Heard around the West

  • BLOWING IN THE WIND: An unknown artist etched these faces into a dirt embankment on an isolated stretch of Highway 20-26 between Casper and Shoshoni, Wyoming

    Mark Gocke
 

Is this a tale for Ripley's Believe It or Not? A moose in Whitefish, Mont., threw itself at a car driven by a woman who loves moose so much her license plates read moosie1 and moosie2. The suicidal moose, probably a victim of raging hormones during the rutting season, "really shook up the driver," reports the Hungry Horse News. An up side is that the animal will now feed hungry people. A volunteer with the North Valley Food Bank says one moose provides enough meat for 400 meals.

In Anchorage, Alaska, a class for gifted second- through sixth-grade students got a surprise lesson in animal reproduction, thanks to a drama right outside their classroom window. It all began when their teacher, Doug Weimann, saw a bull moose so huge it seemed majestic. "So, like a dope, I say, 'Come on over, kids, and take a look at this!' " The next thing he knew, a cow emerged and "they were engaging in activities I'd rather my kids not see." Weimann says his face turned red as he told the class, "I can assure you this is a natural act. Now, let's get back to work and give them a little privacy." His students, he reports, took the spectacle in stride. "They're Alaskan kids," he told the Anchorage Daily News. "Any other kid from a major city would have been off task for hours."

Berkeley, Calif., it turns out, likes to laugh at itself. During the annual "How Berkeley can you be?" parade down University Ave., marchers carried placards reading, "If you build it, we will complain" and "Stop it now, before it gets too bad!" Nimby Pride Petitions were also available so that people could fill in the blanks and oppose any and all threats to the local community. Potential not-in-my-backyard threats ranged from a development that "endangers feral cats" to one that "increases taxes or profits." Perhaps unwilling to mock only themselves, some marchers also went after the "United Caffeinated States of Starbucks," reports the San Francisco Bay Guardian. Fake draft notices handed out said that since the company had taken over the entire world, it was time to report for duty or "you'll end up toiling on a third-world coffee plantation." As onlookers joined marchers in this essence-of-Berkeley celebration, there also appeared an army of extra-terrestrial Klingons, a mostly naked man in a green tutu, and a lively group calling itself "Young Republicans for Heterosexuality."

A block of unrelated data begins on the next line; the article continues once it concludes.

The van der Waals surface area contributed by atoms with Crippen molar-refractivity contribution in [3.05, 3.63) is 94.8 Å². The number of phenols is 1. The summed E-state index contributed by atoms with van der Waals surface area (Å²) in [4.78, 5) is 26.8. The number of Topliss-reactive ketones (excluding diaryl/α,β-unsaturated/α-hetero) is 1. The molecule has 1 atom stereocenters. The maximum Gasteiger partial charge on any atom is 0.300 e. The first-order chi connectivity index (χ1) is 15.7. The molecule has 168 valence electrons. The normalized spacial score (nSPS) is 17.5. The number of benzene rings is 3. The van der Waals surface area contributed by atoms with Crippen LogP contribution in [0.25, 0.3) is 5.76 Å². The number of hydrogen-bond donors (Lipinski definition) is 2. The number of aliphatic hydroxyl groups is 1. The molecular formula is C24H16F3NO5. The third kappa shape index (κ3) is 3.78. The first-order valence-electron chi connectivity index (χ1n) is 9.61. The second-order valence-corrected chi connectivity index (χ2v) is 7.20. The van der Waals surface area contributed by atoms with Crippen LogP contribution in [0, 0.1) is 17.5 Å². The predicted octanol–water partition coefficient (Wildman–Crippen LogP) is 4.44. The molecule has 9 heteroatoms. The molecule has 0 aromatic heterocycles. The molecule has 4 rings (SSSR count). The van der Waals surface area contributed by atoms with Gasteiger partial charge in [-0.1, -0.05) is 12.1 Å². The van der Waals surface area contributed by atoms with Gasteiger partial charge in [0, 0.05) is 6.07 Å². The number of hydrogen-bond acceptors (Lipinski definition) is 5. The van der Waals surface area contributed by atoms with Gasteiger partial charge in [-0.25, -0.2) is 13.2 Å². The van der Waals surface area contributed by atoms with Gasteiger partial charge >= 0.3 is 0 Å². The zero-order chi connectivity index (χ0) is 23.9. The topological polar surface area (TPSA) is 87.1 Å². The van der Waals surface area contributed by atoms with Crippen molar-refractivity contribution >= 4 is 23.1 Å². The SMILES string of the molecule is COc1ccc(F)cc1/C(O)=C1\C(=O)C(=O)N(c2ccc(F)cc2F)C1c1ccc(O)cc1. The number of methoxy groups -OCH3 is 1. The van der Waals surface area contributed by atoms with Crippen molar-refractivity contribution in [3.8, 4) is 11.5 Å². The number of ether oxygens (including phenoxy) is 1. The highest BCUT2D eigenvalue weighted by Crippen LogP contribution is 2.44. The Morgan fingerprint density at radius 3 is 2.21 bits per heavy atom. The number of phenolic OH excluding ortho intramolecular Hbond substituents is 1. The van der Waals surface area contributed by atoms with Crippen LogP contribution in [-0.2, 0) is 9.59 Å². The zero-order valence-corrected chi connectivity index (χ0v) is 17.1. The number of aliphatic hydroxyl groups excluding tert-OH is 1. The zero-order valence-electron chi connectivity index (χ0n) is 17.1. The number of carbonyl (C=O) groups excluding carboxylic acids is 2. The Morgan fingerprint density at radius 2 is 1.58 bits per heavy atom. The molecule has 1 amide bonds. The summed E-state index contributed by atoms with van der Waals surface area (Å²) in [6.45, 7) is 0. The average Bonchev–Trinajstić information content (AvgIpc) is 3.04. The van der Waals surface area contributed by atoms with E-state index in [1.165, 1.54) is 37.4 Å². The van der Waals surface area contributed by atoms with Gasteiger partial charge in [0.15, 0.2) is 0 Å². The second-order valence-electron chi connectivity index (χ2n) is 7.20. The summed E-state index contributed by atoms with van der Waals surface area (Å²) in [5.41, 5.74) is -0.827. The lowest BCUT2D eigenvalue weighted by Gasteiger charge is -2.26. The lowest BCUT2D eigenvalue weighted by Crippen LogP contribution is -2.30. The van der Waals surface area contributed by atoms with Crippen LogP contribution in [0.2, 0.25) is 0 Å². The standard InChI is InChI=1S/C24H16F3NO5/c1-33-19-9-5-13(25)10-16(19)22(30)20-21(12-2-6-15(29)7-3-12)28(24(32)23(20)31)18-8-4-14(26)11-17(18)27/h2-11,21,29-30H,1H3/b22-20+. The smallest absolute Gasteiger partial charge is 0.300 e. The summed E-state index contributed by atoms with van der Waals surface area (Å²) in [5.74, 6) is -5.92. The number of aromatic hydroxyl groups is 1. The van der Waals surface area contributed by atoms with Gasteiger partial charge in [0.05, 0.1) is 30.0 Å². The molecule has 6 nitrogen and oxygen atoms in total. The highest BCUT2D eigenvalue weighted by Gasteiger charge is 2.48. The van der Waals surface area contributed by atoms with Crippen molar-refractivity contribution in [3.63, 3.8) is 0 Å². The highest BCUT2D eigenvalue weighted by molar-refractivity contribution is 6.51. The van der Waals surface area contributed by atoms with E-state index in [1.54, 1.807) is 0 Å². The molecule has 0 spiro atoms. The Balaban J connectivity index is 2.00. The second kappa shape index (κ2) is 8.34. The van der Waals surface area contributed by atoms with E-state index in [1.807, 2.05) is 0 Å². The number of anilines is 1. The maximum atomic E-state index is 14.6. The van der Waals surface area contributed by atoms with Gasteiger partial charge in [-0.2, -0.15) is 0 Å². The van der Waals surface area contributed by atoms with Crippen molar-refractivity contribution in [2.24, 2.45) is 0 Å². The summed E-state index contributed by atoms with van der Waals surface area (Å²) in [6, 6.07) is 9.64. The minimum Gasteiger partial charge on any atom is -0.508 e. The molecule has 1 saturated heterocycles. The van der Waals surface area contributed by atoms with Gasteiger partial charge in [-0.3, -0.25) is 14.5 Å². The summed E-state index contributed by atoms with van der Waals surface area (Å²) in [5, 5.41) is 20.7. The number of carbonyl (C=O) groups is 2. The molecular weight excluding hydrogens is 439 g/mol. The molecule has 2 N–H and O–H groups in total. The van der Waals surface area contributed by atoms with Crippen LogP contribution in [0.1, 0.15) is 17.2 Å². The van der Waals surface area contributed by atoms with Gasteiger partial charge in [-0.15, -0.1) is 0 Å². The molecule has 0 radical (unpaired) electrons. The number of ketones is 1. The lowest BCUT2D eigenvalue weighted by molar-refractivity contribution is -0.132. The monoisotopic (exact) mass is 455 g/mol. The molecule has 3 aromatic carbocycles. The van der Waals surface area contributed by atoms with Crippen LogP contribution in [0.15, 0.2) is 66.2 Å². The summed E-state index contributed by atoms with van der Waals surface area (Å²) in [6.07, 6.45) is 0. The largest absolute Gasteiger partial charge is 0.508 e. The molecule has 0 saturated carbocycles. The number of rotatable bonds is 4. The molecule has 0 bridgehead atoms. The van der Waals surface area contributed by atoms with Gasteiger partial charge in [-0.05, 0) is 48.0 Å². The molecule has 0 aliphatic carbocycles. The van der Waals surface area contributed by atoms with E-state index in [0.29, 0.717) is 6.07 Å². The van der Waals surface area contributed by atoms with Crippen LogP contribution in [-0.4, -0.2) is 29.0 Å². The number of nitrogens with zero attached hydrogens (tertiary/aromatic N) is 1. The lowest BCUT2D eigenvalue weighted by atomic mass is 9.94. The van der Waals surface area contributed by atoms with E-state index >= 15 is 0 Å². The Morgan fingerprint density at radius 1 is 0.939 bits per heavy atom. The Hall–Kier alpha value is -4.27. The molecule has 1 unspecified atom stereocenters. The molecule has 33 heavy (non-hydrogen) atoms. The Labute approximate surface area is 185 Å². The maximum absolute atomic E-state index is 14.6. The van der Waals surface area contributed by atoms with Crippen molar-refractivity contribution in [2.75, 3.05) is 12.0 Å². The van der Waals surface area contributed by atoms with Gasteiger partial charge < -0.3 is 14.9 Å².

When the federal government brought wolves back to the Yellowstone country, it didn't take long for the smart and adaptable animals to kick out the coyotes in their new neighborhood. Now, wolves are also forging relationships with bison and grizzlies. Even though wolves "are getting really beat up," reports the Jackson Hole News, some are taking down winter-weakened bison, which nonetheless are massive, quick to kick and tough for wolves to get their teeth into. Two wolves in the Crystal Creek pack have been most aggressive, killing six bison last spring. But the wolves have to chow down fast. Yellowstone Park biologist Doug Smith says that in almost every case, grizzlies move in to seize possession, and "as long as the grizzly is there, the wolves check out." Smith says from watching wolf packs operate he's learned a basic technique of survival: "When moose, elk or bison stand their ground, the wolves nearly always back off."

"We tried to warn her," says Portland, Ore.'s Willamette Week, about the visit of Katie McGinty, former head of President Clinton's Council on Environmental Quality, to the green-activist town of Eugene. McGinty came to the college town to promote the environmental record of Al Gore, but "clearly not buying it, a University of Oregon protester shoved a 20-pound chinook in her face."

"Babes in the woods" was a typical headline for the story about mostly mature British Columbia women going naked to protect trees. A 2001 calendar featuring whimsical and strategically staged photos of the women - ranging in age from 18 to 74 - has already raised $675,000 to halt a clear-cut that would take out 10 percent of the trees on Salt Spring Island. Negative reaction has been sparse, reports the Seattle Times, although one U.S. Customs agent was taken aback. Looking at the calendar's cover, which featured two nude women cradling lambs, the man "froze, saying, "I've seen enough."

In Redmond, Wash., a teenager's promise to a dying neighbor saved a 120-year-old red cedar tree. Frequently visited by a bald eagle, the 45 foot tree was earmarked for removal to make way for a sewer line. But retired botanist Barbara Mowbray lived in a condominium nearby, and as she neared death from cancer, she asked her next-door neighbor, Lindsey Miles, 14, to protect the tree when she was gone. Miles said she would, reports the Seattle Times; then, after her neighbor died, she realized suddenly that "a promise means you're going to do something." The teenager appealed both to the mayor and city council and, to her surprise, she says, they told the developer that new sewage pipes must spare the tree.

Heard around the West invites readers to get involved in the column. Send any tidbits that merit sharing - small-town newspaper clips, personal anecdotes, relevant bumper sticker slogans. The definition remains loose. Heard, HCN, Box 1090, Paonia, CO 81428 or [email protected]

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